Each year the Oklahoma Visual Arts Coalition (OVAC) presents two Oklahoma Visual Arts Fellowship awards of $5,000 each to individual Oklahoma artists. Additionally, two Student Fellowship Awards of $500 are given to two individuals who attend school in Oklahoma. The Fellowship Awards are intended to reward qualified artists with outstanding vision and are chosen by a guest curator from applications submitted by the artists. The Oklahoma Visual Arts Coalition strives to support Oklahoma’s professional visual artists, and these awards are intended to recognize past achievements and future promise and can be used as the artists’ needs require.

“The Fellowship and Student Fellowship Awards honor these artists’ achievements and offer financial support for visual artists here in Oklahoma,” says OVAC’s Executive Director, Krystle Kaye. “We are so proud of these artists and we look forward to the next chapter in their careers.”

The guest curator for this iteration of the Fellowship is Dylan Turk, Co-Founder and Curator of KIN, as well as the Special Projects Editor of Architecture and Design at Crystal Bridges Museum of Art in Bentonville, Arkansas. “Artists help us see where we’ve come from, the beauty and realities of the present, and inspire us for a better and more beautiful tomorrow,” says Turk. “These four artists are exceptional examples of the people that make up the great state of Oklahoma.” OVAC selected Turk as this year’s guest curator “not only for his curatorial expertise but for his youthful edge, his fresh take on the art world and his enthusiasm for art and for advocating for artists,” according to an award announcement. 2021 saw a record-breaking number of submissions and winners are selected at the full discretion of the guest curator.

The selected 2021 OVAC Fellows are Jason Cytacki (Norman) and Skip Hill (Tulsa). The Student Fellows are Dimana Bazrbashi (Oklahoma City; The University of Oklahoma) and Claire Dabney (Stillwater; Oklahoma State University).

The funds are unrestricted so the artists may use them however they like. In addition to the funding, the artists and their work will be showcased in profile videos and promoted by OVAC throughout the year.


Jason Cytacki // Norman, Oklahoma 

Jason Cytacki is an Associate Professor of Painting at the University of Oklahoma. Jason earned his MFA from the University of Notre Dame in 2011 and now lives and works in Norman, Oklahoma with his wife and children. His work examines the underlying framework that mediates the values, meanings and symbols of the world we inhabit. His work is represented in commercial galleries including JRB Art at the Elms in Oklahoma City and is part of the permanent collection of the Rockwell Museum in Corning, NY.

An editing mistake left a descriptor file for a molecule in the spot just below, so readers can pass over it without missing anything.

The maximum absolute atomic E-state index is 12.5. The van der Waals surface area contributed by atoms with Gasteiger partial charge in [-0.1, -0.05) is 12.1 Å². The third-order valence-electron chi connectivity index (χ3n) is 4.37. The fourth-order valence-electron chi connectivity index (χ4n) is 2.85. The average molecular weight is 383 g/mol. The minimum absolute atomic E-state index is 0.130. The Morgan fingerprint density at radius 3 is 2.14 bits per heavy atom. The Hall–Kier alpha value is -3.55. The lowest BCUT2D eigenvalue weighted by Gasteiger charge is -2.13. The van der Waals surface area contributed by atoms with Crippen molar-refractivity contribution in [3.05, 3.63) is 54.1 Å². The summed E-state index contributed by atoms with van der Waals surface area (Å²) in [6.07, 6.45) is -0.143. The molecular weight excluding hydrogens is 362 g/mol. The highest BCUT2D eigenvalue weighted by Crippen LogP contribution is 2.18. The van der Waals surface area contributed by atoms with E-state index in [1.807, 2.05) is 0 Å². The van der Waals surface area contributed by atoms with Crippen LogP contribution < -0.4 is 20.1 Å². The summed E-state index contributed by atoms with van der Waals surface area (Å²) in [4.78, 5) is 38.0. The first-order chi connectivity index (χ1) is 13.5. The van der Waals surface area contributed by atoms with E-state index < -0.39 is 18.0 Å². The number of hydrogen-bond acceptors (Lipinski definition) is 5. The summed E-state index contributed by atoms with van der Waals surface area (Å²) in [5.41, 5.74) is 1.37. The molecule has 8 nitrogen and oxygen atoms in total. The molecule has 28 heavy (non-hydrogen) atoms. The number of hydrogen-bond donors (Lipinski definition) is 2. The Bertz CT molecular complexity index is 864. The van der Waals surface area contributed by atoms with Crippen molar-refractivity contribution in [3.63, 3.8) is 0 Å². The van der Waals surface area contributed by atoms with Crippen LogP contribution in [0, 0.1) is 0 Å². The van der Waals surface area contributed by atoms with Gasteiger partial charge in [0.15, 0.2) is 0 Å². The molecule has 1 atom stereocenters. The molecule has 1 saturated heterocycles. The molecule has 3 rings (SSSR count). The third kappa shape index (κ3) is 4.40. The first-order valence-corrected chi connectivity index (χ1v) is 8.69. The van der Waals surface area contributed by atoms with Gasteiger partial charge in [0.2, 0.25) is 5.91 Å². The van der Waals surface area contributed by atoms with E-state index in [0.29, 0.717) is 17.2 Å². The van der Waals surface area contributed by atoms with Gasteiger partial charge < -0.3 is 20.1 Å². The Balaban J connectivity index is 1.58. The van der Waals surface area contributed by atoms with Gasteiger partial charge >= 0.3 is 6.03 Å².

Artist Statement – These paintings present serene nocturnes of everyday Midwestern scenes. Dramatic lighting creates a cinematic atmosphere, setting up a stage in which the actors seem to have already left. These vacant scenes exist at the threshold of something ending or perhaps something that is yet to come, functioning as a liminal space. Using specifically mundane imagery, each painting presents a common experience, evoking a sense of ambiguous but relatable familiarity. However, each image actually depicts a hand-built miniature set, these familiar moments never really existed. The illusion dissolves upon closer inspection when visible details such as the corrugation of the cardboard and tape become apparent, suggesting fragility and artifice. My sculptural works continue this sense of artificially constructed reality functioning as physical iterations of the models created for my paintings. Here, however, the places are very specific and personal. Pieces of walls, furniture, and objects are all recreations from my childhood home in Indiana and related spaces. Although these images reflect my personal experiences, they are curated to feel familiar, such as visiting Pizza Hut as a child. I translate these spaces into graphite drawings attached to simple wood structures. Inspired by the crumbling wonders of classical ruins, these life-sized fragments are painstakingly reconstructed from family photos, archival images, and my own memories. Each piece is somehow incomplete. Drawings are unfinished and structural elements are left exposed; this stereotypical Midwestern American world fades but may never have actually existed at all. Much as classical ruins reflect an irretrievable halcyon era, these sculptures create a sense of unattainable reality, a futile recreation of a seemingly perfect past.